I would just note, in passing, that I do not now stop to inquire whether the use of the word "purchase" by Shakespeare in its "legal" sense is of any importance with reference to the question of Shakespeare’s knowledge of law. I am only concerned with Mr. Robertson’s curious contention that the word has no special "legal" sense, as to which I will only say that if he had consulted any competent lawyer before raising it he would have been preserved from grievous error.
Note to Chapter 1
 Mr. Arthur Underhill, in his article on "Law" in Shakespeare’s England (published since the above was in print), writes that Shakespeare’s "knowledge of law was neither profound nor accurate." Mr. Underhill is one of the conveyancing counsel to the High Court of Justice, and his opinion, especially on Conveyancing and Real Property Law, is certainly entitled to much respect. He does not, however, give any arguments in support of his pronouncement, with the sole exception that Shakespeare, in All’s Well that Ends Well, alludes "incorrectly" to the law of Wardship and Marriage. I claim to have shown, however, that there is really no "incorrectness" here on Shakespeare’s part (see above p. 22). Mr. Underhill, further, remarks on Shakespeare’s "allusions" to "fines" and "recoveries," which he says, "seemed to Lord Campbell to infer profound knowledge of the abstruse of real property,’" but which "only seem profound and difficult to lawyers of the nineteenth and twentieth centuries because they have become archaic and unfamiliar." But whence has Mr. Underhill, who gives no reference taken the words which he has marked as a quotation? I cannot find them in Lord Campbell’s book, though with regard to the passage in the Comedy of Errors, to which I have referred above, he writes that the jests "show the author to be very familiar with some of the most abstruse proceedings in English jurisprudence"—a very different thing from the "profound knowledge of the abstruse law of real property." Moreover, allusions cannot "infer" knowledge, though one may infer knowledge from allusions! It cannot, by the way, be suggested that "fines" and "recoveries" would have seemed "profound and difficult" to Lord Campbell, because they had "become archaic and unfamiliar," seeing that these collusive actions were part of our normal legal procedure for upwards of fifty years of his Lordship’s life, not having been abolished till 1833, when he held the office of Solicitor General. For the rest, I note that Mr.  Underhill apparently considers all the plays published in the Folio as undoubtedly "Shakespearean," alluding to The Taming of the Shrew and 2 Henry VI as though there were no question as to their authorship. This, as I have already said, appears to me to be a dangerous and uncritical proceeding. Finally, Mr. Underhill refers us to Charles Allen’s Notes on the Bacon-Shakespeare Question, a work which, as I have already shown, goes woefully wrong on the matter of Shakespeare’s law.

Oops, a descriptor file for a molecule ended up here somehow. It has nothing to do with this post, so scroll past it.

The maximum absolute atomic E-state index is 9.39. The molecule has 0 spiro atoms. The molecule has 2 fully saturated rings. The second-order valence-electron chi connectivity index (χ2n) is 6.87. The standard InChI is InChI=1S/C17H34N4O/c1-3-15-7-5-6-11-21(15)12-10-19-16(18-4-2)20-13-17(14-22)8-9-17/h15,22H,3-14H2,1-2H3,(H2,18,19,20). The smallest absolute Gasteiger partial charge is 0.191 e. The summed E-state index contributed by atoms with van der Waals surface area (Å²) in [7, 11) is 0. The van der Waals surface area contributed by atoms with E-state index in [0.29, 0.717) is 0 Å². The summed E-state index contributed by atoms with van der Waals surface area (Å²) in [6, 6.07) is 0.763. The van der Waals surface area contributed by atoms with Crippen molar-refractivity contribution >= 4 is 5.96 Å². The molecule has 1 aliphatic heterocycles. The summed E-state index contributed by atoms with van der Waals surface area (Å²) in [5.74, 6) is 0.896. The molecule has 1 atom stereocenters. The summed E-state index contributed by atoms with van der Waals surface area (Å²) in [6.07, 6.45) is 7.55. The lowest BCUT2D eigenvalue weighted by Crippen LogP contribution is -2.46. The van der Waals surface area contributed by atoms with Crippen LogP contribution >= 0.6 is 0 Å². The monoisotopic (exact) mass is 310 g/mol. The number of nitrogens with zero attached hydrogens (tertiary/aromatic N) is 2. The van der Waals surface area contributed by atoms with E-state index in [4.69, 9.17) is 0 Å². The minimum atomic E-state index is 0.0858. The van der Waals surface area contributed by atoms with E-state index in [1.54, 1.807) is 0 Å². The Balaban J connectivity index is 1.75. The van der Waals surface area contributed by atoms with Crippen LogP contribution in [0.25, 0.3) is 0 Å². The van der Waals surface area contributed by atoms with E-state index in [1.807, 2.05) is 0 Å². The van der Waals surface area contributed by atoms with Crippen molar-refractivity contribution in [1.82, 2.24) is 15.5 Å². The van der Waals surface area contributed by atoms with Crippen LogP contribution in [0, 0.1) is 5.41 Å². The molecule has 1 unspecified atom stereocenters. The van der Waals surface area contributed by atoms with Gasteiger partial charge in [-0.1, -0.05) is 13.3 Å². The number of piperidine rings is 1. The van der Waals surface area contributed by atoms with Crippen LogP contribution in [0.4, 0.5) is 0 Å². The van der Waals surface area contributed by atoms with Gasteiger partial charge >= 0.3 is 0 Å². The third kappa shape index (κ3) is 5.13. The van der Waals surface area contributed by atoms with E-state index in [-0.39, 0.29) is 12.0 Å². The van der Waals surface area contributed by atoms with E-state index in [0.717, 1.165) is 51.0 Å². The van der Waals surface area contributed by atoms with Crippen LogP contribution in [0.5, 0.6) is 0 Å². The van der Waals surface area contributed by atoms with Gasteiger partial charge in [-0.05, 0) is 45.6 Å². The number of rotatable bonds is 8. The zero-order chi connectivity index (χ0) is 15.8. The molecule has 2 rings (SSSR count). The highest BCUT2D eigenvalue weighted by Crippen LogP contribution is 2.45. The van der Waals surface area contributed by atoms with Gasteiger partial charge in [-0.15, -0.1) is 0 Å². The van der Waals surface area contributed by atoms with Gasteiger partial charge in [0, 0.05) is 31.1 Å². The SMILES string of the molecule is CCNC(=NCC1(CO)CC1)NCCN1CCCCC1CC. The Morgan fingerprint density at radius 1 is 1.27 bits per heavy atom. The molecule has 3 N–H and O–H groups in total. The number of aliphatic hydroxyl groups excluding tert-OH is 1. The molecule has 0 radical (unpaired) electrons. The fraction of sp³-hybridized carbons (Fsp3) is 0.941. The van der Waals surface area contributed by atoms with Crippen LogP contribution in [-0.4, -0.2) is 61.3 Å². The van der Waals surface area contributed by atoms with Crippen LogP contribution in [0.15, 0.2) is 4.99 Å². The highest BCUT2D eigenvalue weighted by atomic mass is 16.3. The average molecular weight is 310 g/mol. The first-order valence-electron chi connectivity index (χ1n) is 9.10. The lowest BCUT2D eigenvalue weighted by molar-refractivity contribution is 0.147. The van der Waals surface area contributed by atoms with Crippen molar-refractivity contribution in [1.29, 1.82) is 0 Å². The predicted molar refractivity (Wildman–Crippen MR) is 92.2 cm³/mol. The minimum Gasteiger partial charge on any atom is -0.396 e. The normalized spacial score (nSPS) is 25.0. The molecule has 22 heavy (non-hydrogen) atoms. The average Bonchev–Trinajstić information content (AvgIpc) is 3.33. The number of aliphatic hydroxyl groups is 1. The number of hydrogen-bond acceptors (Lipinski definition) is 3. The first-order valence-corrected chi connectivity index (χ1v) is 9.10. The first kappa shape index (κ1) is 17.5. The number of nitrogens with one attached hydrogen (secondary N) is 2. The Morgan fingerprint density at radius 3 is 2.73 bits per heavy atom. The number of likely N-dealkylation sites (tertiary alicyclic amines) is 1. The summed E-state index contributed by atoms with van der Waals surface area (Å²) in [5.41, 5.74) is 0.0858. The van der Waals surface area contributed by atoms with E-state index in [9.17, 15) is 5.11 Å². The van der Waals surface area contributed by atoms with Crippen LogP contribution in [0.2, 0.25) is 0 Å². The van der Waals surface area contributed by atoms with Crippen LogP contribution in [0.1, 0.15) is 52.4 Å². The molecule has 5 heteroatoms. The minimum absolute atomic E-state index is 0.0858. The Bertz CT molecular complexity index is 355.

* Ample authority for this can be found in the Corpus Juris Canonici. See the Decretals of Gregory IX, which I would quote in extenso did space permit. back
** I must express my obligation to Mr. Cuthbert Atchley, of Clifton, for calling my attention to the Canon Law in this matter, and providing me with many references. back
*** P. 43 note, and p. 655. back
**** Work cited, p. 128. back
Let me here "enter a caveat" with regard to this question. When discussing the legal terms and phrases used by Shakespeare we ought, obviously, to confine ourselves to really "Shakespearean" plays. I should, therefore, rule out Henry VI, Pt. I, and by far the greater portion of Parts II and III; also Titus Andronicus, The Taming of the Shrew, and parts of other plays, such as Timon of Athens, Pericles, Henry VIII, and Troilus and Cressida. back
See Shakespeare as a Lawyer, by Franklin Fiske Heard (1883), quoted in Is There a Shakespeare Problem? at p. 71. back
The Baconian Heresy, p.101. back
Ibid., p. 99. back
See Stephen's Comm., 8th Ed. i, 383, where the author gives a quotation from Co. Litt. 18 b, instancing certain wrongful modes of acquisition, and laying down that they are not "purchase." back
The Baconian Heresy, p. 99. back
Mr. Charles Allen, in his Notes on the Bacon-Shakespeare Question (1900)—a work referred to by Sir Sidney Lee, in his last edition of A Life of Shakespeare, as supporting the contention that Shakespeare's knowledge of law has been "much exaggerated"—does not question the fact that there is a "legal" meaning of the word "purchase," and, after quoting the examples from Shakespeare above cited, he remarks: "Instances of a like use of this word by other writers are certainly infrequent." He adds: "The instance in Beaumont and Fletcher, referred to by White, was, perhaps, the following passage in The Laws of Candy:
Here we have the contrast between inherited honours and honours obtained by purchase. Beaumont, it may be remembered, was a lawyer. See work cited, p. 47. back